Listening in the Hospital

Main researchers: Anna Harris and Melissa van Drie

This project concerned how doctors and other hospital staff are taught, and engage in, listening to sounds (of the patient’s body, of instruments, of the hospital environment). The project incorporated both a historical, and a contemporary component.
The historical part of the project traced how medical students are instructed to listen to body sounds through an analysis of the pedagogical means strategies employed in media such as textbooks and audio tapes.

Model and stethoscopesListening to the body (called auscultation) has long been considered an integral part of the clinical exam, the stethoscope a hallmark of the doctor. The relevance of auscultation however has been questioned as new diagnostic technologies promise more standardised and evidence-based results. New technologies also in turn create new sounds in the hospital, which staff must attend to, as part of clinical care. The aim of the second part of this project was to explore the role and relevance of listening practices in contemporary medicine, and the ways in which doctors are taught such skills, using an ethnographic methodology. Fieldwork was conducted in 2013 in hospitals and medical schools in Melbourne, Australia, and Maastricht, The Netherlands.

This project is now completed. Please find the publications that have arisen from the research to date below.


Related Publications:

Anna Harris (2015), “Listening-touch, Affect and the Crafting of Medical Bodies through Percussion“, in: Body & Society, online before print.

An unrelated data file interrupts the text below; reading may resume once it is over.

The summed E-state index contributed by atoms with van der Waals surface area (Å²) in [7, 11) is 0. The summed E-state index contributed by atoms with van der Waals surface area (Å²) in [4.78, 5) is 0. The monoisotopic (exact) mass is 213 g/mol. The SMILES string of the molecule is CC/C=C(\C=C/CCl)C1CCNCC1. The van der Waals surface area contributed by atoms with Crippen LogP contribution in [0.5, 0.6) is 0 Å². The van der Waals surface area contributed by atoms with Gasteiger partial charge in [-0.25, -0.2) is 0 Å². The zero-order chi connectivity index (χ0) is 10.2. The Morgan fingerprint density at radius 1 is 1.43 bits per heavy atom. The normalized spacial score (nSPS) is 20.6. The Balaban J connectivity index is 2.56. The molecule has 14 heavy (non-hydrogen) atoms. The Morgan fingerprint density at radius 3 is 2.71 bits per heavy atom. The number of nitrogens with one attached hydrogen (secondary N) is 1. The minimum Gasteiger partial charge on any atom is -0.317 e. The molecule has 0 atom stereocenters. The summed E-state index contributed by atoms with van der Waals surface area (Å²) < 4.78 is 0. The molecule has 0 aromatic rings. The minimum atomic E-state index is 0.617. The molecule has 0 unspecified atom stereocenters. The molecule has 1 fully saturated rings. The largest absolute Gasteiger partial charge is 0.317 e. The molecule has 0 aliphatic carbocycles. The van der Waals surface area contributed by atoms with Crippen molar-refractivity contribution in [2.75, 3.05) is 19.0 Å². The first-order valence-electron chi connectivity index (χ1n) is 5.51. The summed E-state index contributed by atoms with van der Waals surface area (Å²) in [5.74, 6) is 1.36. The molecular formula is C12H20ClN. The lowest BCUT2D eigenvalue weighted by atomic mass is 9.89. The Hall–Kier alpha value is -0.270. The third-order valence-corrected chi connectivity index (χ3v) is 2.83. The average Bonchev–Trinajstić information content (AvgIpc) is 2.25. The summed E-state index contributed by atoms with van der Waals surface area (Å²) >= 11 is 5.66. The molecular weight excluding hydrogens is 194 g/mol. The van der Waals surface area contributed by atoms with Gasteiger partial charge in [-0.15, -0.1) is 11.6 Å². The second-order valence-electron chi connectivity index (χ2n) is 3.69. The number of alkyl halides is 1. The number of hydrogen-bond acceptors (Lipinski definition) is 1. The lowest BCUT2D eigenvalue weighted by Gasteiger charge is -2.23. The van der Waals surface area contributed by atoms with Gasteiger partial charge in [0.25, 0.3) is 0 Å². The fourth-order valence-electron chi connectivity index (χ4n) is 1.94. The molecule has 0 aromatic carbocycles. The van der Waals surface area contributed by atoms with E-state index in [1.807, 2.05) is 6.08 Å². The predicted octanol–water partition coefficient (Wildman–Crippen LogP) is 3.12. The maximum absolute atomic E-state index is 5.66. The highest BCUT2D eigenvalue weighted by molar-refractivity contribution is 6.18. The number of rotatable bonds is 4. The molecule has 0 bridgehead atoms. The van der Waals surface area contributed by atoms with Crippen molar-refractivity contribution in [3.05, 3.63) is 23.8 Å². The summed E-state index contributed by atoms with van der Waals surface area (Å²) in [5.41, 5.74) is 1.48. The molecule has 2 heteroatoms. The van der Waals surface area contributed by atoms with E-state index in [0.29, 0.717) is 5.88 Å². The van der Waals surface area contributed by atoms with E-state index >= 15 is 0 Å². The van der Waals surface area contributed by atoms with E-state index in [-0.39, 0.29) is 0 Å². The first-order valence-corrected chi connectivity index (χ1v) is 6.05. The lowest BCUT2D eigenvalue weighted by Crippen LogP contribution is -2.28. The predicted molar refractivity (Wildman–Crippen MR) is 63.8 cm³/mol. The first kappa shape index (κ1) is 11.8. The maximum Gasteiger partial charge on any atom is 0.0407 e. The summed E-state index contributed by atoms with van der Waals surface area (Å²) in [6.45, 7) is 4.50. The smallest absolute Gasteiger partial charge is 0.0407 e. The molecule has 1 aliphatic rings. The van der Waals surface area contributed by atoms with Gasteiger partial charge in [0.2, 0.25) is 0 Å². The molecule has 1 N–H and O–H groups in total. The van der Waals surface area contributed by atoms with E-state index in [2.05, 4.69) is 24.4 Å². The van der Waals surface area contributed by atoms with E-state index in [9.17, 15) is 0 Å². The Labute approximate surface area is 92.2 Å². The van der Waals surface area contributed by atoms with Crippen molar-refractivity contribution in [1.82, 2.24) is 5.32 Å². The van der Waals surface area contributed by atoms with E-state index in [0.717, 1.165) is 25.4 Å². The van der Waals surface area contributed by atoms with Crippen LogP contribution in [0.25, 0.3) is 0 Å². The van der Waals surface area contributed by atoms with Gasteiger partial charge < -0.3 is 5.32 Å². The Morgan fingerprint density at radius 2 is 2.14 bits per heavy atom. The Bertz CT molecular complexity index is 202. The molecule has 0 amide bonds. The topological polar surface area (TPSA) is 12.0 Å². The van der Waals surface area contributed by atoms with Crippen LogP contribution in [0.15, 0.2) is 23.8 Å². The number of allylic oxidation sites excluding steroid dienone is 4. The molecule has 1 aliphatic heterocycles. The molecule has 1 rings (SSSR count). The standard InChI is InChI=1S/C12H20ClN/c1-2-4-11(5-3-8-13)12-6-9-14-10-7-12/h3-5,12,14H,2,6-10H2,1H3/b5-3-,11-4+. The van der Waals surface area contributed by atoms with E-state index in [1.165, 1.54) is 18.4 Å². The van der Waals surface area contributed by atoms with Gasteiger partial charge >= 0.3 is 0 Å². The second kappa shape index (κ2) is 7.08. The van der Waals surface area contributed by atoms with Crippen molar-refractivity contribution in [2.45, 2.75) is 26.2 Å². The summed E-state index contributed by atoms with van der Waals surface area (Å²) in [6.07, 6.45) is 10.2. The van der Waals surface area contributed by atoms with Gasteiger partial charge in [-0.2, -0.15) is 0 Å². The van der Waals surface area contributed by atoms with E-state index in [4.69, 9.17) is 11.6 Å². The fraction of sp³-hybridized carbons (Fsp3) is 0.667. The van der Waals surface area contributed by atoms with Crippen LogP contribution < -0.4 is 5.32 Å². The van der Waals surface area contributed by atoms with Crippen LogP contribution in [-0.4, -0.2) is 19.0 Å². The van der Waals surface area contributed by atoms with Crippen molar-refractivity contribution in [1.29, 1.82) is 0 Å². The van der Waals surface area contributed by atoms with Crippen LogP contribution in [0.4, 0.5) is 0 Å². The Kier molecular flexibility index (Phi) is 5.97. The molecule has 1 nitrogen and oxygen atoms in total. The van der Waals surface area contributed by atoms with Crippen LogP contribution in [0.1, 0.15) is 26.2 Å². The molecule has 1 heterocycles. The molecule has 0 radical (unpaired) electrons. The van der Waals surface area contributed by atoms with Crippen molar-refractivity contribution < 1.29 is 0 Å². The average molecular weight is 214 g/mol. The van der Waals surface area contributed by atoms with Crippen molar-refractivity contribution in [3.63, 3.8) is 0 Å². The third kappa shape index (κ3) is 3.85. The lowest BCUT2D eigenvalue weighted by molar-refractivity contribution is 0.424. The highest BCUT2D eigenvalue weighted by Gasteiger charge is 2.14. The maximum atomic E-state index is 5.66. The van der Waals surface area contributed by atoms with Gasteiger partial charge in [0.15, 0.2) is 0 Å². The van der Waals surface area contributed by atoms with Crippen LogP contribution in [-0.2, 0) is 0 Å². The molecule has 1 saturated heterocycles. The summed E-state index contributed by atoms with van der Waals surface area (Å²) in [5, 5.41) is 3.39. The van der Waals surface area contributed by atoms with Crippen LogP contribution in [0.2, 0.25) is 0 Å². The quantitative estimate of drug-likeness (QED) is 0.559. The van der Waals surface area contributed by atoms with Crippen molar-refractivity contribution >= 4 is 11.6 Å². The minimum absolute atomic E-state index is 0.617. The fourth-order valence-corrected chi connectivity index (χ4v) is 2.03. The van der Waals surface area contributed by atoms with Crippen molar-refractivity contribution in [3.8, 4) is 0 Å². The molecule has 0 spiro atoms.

Anna Harris (2015), “Eliciting Sound Memories“, in: The Public Historian, vol.37:4, pp.14-31.

Anna Harris (2015), Sounds of the body seeping from the page. Review of “Hearing and the Hospital: Sound, Listening, Knowledge and Experience” by Tom Rice (Canon Pyon, 2013), The Senses and Society 10:1, pp. 115-118.

Anna Harris (2014), Book Review of ‘An Amazing Murmur of the Heart: Feeling the Patient’s Beat’ by Cecil Helman, on Center for Medical Humanities blog.

Stefan Krebs and Melissa van Drie (2014), The Art of Stethoscope Use: Diagnostic Listening Practices of Medical Physicians and “Auto Doctors”, in ICON. Journal of the International Committee for the History of Technology, vol. 20:2, 92–114.

Melissa van Drie (2013), “Training the Auscultative Ear: Medical Textbooks and Teaching Tapes (1950–2010)“, in The Senses and Society, vol.8:2, 165-191.


Interviews and Blogs:

Sounding Disease. Guest blog post by Anna Harris on Sociology of Diagnosis.

Short interview with Anna Harris about her research by the Writing Centre of the Melbourne School of Graduate Research in as part of their ’60 Second PhD’ project: